2 Furthermore, the system would contain a built-in compensation mechanism. Where the value of land was depressed by – for instance – planning blight, traffic noise, or the presence of listed buildings or other restrictions on its use, this would naturally be reflected in the valuation, and the landowner would be relieved accordingly.

3 Thus, LVT is a payment for benefits actually received, and falls only upon values which can be enjoyed or realised. If planning restrictions prevented more intensive or rent-enhancing use, eg, requiring preservation of a garden, or limiting a piece of land to use as a golf course, or for agricultural purposes, the land value would be assessed accordingly. The introduction of LVT would not conflict with the existing system of planning controls; on the contrary, it would greatly reinforce the planning process by removing, or at least reducing, the financial incentive for overturning restrictions on development contained in existing statutory plans.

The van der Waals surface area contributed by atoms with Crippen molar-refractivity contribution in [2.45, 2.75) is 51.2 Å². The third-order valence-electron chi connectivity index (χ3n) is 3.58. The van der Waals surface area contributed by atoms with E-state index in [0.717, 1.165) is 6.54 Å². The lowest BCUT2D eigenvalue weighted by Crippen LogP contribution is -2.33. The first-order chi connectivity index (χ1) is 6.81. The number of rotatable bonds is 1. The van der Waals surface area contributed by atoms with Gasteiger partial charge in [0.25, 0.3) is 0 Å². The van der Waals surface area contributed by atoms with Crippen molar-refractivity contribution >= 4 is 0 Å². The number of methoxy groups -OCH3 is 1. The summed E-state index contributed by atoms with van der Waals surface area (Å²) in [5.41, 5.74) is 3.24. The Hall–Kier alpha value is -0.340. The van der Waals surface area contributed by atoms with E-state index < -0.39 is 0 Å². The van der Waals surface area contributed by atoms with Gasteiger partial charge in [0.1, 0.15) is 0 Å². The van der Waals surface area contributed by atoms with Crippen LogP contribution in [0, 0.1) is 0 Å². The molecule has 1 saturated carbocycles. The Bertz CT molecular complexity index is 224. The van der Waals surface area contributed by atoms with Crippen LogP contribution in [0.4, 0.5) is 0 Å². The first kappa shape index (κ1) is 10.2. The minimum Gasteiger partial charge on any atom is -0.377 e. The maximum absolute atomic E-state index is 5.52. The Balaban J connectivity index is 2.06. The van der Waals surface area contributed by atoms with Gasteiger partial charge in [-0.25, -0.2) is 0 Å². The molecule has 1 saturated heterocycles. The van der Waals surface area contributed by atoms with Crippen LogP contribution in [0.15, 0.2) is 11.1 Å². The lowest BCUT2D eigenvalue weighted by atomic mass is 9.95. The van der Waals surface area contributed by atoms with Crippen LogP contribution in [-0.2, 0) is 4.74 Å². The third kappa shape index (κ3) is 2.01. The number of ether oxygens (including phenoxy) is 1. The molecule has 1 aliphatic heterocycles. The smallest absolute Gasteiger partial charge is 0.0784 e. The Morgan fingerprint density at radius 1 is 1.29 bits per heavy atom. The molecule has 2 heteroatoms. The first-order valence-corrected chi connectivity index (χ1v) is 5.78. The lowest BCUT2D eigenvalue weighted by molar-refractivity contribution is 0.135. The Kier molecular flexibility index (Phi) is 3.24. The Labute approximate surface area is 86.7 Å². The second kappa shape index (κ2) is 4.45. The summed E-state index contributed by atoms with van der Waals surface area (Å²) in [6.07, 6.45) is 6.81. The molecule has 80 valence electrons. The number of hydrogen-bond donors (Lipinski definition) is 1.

1 The London Rating (Site Values) Bill of 1938-1939 is an example of model LVT legislation. This would obviously have to be updated and adapted to suit present circumstances and to conform to the law in Scotland and Northern Ireland. Copies are available or may be downloaded.
The URL is

3 Proposals for a transition from existing local taxes to a land-value based system are set out in the Campaign’s publication “Options for Property Tax Reform. Copies are available or may be downloaded.
The URL is

5 Following a comprehensive study of local taxation, commissioned in 1986 by Brisbane City Council and chaired by Sir Gordon Chalk, KBE, LlD, formerly d eputy premier of Queensland, a report was published in 1989 in which the committee strongly recommended that the city keep its existing system, based on site values. T his is essentially the stance advocated by the Land Value Taxation Campaign. A copy of the summary of the Chalk Committee’s two-volume report is available on request or may also be downloaded.
The URL is